Food science is concerned with all technical aspects of food and is usually considered distinct from the field of nutrition. Activities of food scientists include the development of new food products, design of processes to produce these foods, choice of packaging materials, shelf-life studies, sensory evaluation of the product with trained expert panels or potential consumers, as well as microbiological and chemical testing. Food science is a highly interdisciplinary applied science. It incorporates concepts from many different fields including microbiology, chemical engineering, and biochemistry. (Source: Wikipedia: Food Science)
What do food scientists earn? Well, hopefully the admiration from food plant managers when they solve a production or QC problem; or the admiration of sales and marketing when they develop a successful new food or beverage. However, monetary compensation is needed to pay the bills.
The U.S. Bureau of Labor Statistics tracks wages of many occupations, including food scientists. May 2010 data sets the mean wage of food scientists at $65,380/year. It varies by industry, with those with the Federal Executive Branch (OES Designation) earning an annual mean wage of $92,810/year, while those in Dairy Product Manufacturing earn a mean annual wage of $53,440. It also varies by state and area. Santa Rosa-Petaluma, California, has the top reported food science salaries at an mean annual wage of $137,360 and Eastern Oregon nonmetropolitan area is at the low end with $44,430/year. States with the highest level of employed food scientists are California, followed by Minnesota, Wisconsin the Illiois. States with the highest concentration of jobs are Minnesota, followed by Wisconsin and Nebraska. Source: U.S. Bureau of Labor Statistics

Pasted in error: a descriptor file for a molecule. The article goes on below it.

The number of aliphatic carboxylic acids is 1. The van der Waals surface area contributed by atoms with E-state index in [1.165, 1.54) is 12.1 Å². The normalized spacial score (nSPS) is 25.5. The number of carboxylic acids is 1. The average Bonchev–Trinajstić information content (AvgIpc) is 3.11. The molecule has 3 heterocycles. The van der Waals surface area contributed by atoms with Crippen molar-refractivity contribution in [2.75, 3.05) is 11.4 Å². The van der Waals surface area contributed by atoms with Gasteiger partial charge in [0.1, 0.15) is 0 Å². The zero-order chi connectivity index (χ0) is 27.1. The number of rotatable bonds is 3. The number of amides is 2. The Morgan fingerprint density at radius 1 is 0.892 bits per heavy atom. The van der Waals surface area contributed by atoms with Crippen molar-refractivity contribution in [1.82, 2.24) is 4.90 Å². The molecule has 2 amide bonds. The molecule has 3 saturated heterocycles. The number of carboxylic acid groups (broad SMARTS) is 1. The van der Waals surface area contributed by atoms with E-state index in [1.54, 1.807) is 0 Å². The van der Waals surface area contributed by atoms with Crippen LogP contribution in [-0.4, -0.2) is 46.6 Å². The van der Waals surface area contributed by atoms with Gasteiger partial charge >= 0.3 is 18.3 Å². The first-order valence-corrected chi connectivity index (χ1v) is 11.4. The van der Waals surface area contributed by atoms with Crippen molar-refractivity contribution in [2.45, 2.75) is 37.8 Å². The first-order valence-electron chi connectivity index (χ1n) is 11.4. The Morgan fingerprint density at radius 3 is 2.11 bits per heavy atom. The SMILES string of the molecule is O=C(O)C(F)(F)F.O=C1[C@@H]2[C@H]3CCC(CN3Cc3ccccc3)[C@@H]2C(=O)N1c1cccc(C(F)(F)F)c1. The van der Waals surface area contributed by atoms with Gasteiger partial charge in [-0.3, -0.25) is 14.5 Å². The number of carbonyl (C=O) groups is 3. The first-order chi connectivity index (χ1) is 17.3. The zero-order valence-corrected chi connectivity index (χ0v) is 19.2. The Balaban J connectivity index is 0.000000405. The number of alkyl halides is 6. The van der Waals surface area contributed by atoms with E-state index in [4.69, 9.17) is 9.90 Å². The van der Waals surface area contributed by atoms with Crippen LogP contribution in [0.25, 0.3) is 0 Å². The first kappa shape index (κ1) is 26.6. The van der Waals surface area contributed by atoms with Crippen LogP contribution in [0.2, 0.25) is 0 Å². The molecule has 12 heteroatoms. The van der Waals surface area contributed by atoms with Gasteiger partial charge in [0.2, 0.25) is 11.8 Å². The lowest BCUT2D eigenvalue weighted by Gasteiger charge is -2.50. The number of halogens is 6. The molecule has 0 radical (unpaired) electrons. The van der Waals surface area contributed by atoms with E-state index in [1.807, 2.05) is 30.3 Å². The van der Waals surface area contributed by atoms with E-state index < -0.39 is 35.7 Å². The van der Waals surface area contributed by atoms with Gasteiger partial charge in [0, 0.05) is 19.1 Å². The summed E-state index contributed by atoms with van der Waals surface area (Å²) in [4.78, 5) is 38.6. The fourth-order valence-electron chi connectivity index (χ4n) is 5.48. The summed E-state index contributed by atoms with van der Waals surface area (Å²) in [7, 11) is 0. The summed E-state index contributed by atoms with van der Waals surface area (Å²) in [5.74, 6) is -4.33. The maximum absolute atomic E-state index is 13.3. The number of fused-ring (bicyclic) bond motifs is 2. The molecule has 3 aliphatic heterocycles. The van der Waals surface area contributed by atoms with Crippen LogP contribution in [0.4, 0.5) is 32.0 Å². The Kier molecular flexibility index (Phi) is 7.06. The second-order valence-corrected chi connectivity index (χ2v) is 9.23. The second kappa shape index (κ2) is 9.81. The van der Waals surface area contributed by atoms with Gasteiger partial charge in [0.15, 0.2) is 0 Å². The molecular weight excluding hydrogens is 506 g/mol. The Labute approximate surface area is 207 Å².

One of the industry’s trade magazines, Food Technology, has an annual salary where it breaks down wages by degrees (BS, MS, PhD and MBA), years of experience, sex (generally male or female) and several other parameters. In 2009, those with BS degrees earned a median yearly salary of $79,000, those with an MS some $85,000, PhDs earned $103,000/year and an MBA (one may assume many also had a technical degree) at $108,000. Pay increased with years of experience. Food scientists with bachelor’s degree and five or less year’s experience earned about $50,000 per year, while MBAs with 26 to 30 years earned $134,850/year. With increasing experience, regardless of degrees of education, all groups reported eventually reaching median incomes of at least $100,000 in their careers. Pay differed significantly by sex with men earning more, sometimes significantly more, than women at all levels of experience and types of degrees. The lone exceptions were women with PhDs and 6-15 years of experience who earned more than men. (Source: Kuhn, ME. 2010. 2009 IFT Membership Employment & Salary Survey. Food Technology. February, pages 20-37)

The degree isn’t necessarily easy and often not thought of when students consider technical careers. However, it can be an interesting, challenging and rewarding career with better job propects than many areas.

— Claudia O’Donnell, Global Food Forums, a conference and seminar organizer

Managing Weight: Good Foods vs. Bad Foods

Posted on:August 1, 2011
Weight Control and French Fries

Certain foods such as fried foods and refined grains were associated with weight gain; fruits, vegetables and yogurt with weight loss.